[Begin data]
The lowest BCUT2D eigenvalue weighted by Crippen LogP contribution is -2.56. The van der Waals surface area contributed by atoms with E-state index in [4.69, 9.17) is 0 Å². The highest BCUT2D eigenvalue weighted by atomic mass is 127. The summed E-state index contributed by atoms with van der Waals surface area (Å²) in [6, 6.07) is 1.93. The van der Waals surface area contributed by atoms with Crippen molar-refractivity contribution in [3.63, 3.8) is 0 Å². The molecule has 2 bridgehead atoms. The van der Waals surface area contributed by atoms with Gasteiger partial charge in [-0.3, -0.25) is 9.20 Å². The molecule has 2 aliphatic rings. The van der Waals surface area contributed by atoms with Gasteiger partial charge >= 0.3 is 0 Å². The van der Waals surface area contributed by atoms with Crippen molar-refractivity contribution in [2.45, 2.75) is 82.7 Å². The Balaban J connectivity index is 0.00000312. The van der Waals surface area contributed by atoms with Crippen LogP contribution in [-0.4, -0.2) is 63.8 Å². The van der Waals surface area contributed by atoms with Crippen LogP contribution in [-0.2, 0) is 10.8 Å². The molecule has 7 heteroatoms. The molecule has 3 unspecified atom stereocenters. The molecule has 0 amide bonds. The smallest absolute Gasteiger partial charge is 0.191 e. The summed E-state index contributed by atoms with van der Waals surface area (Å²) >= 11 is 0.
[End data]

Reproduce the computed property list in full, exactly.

The lowest BCUT2D eigenvalue weighted by Crippen LogP contribution is -2.56. The van der Waals surface area contributed by atoms with E-state index in [4.69, 9.17) is 0 Å². The highest BCUT2D eigenvalue weighted by atomic mass is 127. The summed E-state index contributed by atoms with van der Waals surface area (Å²) in [6, 6.07) is 1.93. The van der Waals surface area contributed by atoms with Crippen molar-refractivity contribution in [3.63, 3.8) is 0 Å². The molecule has 2 bridgehead atoms. The van der Waals surface area contributed by atoms with Gasteiger partial charge in [-0.3, -0.25) is 9.20 Å². The molecule has 2 aliphatic rings. The van der Waals surface area contributed by atoms with Gasteiger partial charge >= 0.3 is 0 Å². The van der Waals surface area contributed by atoms with Crippen molar-refractivity contribution in [2.45, 2.75) is 82.7 Å². The Balaban J connectivity index is 0.00000312. The van der Waals surface area contributed by atoms with Crippen LogP contribution in [-0.4, -0.2) is 63.8 Å². The van der Waals surface area contributed by atoms with Crippen LogP contribution in [-0.2, 0) is 10.8 Å². The molecule has 7 heteroatoms. The molecule has 3 unspecified atom stereocenters. The molecule has 0 amide bonds. The smallest absolute Gasteiger partial charge is 0.191 e. The summed E-state index contributed by atoms with van der Waals surface area (Å²) >= 11 is 0.